Farmingville man guilty of attempted murder of state investigator
A Farmingville man broke down in tears Friday after a jury found him guilty of trying to shoot an undercover state investigator during a drug bust more than two years ago.
Nicholas Hansen, 23, began to weep after the presiding juror in State Supreme Court in Central Islip said the defendant was "guilty" of the first charge -- attempted murder.
Hansen, who stood to face the jury of 10 women and two men, sobbed uncontrollably on the shoulder of his attorney, William Keahon of Hauppauge, as he was found guilty of each of the remaining 16 counts, including drug and weapon charges.
State Supreme Court Justice Fernando Camacho made a downward motion with his hand, and Keahon guided Hansen into his chair.
Assistant District Attorney Beth Creighton said afterward that the most serious drug trafficking charge carried a penalty of up to 25 years in prison. Sentencing is scheduled for Jan. 14.
Creighton said the judge has the discretion to make some of the sentences consecutive, lengthening Hansen's time in prison.
Senior State Police Investigator Kevin Ring was part of a task force that was planning to arrest Hansen as soon as a cocaine deal with an undercover officer was completed in a gas station near Exit 61 on the Long Island Expressway in Holbrook on Aug. 11, 2011.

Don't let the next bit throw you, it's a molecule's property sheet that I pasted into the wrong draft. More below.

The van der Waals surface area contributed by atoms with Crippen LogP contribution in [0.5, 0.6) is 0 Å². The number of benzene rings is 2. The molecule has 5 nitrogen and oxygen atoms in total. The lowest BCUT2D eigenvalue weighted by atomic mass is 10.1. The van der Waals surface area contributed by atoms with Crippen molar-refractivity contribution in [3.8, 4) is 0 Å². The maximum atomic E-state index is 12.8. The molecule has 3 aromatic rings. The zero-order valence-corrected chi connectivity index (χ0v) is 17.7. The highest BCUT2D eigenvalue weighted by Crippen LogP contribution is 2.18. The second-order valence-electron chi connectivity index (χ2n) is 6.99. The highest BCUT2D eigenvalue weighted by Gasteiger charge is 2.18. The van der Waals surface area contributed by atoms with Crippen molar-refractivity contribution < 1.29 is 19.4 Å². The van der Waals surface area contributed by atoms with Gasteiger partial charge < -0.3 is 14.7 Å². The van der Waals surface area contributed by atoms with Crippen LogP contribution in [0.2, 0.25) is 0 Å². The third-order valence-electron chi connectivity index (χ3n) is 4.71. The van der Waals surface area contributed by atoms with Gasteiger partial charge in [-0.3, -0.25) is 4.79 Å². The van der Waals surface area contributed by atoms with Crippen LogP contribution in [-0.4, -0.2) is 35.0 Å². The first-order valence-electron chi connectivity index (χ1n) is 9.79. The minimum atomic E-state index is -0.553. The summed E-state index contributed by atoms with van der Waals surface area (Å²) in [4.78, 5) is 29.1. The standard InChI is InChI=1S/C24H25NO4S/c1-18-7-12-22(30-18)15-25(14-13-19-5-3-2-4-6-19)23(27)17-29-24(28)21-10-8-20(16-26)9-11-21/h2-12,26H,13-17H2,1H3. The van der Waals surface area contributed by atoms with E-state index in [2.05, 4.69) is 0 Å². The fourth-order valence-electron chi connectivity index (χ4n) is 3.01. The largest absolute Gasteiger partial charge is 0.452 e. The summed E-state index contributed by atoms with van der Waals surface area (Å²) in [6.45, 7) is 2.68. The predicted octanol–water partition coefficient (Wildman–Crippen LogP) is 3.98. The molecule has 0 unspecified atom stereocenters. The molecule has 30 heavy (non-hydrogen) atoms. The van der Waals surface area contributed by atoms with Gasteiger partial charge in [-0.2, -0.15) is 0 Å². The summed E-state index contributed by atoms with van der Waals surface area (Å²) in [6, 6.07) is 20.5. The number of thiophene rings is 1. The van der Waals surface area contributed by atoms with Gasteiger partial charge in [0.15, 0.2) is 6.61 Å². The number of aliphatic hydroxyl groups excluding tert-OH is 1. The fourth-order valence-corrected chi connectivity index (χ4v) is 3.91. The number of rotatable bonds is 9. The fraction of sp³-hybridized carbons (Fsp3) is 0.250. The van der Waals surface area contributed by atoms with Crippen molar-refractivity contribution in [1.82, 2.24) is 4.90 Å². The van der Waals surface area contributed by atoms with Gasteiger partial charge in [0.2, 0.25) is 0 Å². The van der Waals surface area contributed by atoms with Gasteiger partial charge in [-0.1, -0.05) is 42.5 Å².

But when the officers arrived, Hansen stepped out of his car with a pistol drawn and Ring fired his service weapon, hitting Hansen four times.
No other officer fired, and Hansen dropped to the ground and fired several shots that hit nobody.
In their closing arguments earlier this week, Keahon and Creighton tried to help jurors conclude what Hansen must have been thinking when Ring emerged from an unmarked minivan with no police identification and pointed his gun at him.
Keahon said Hansen was concerned that he was about to be robbed and had no inkling Ring was a police officer.
In recorded drug deals leading up to the day of the shooting, Creighton said, Hansen never expressed concern about being robbed. But he did say several times that he was worried that the person who was buying his cocaine could be an undercover officer.
With the jury out of the room at one point, the judge summarized the issue for the lawyers: "The issue is as simple as this: If he did not believe they were police officers and his belief was reasonable, he's justified" in shooting.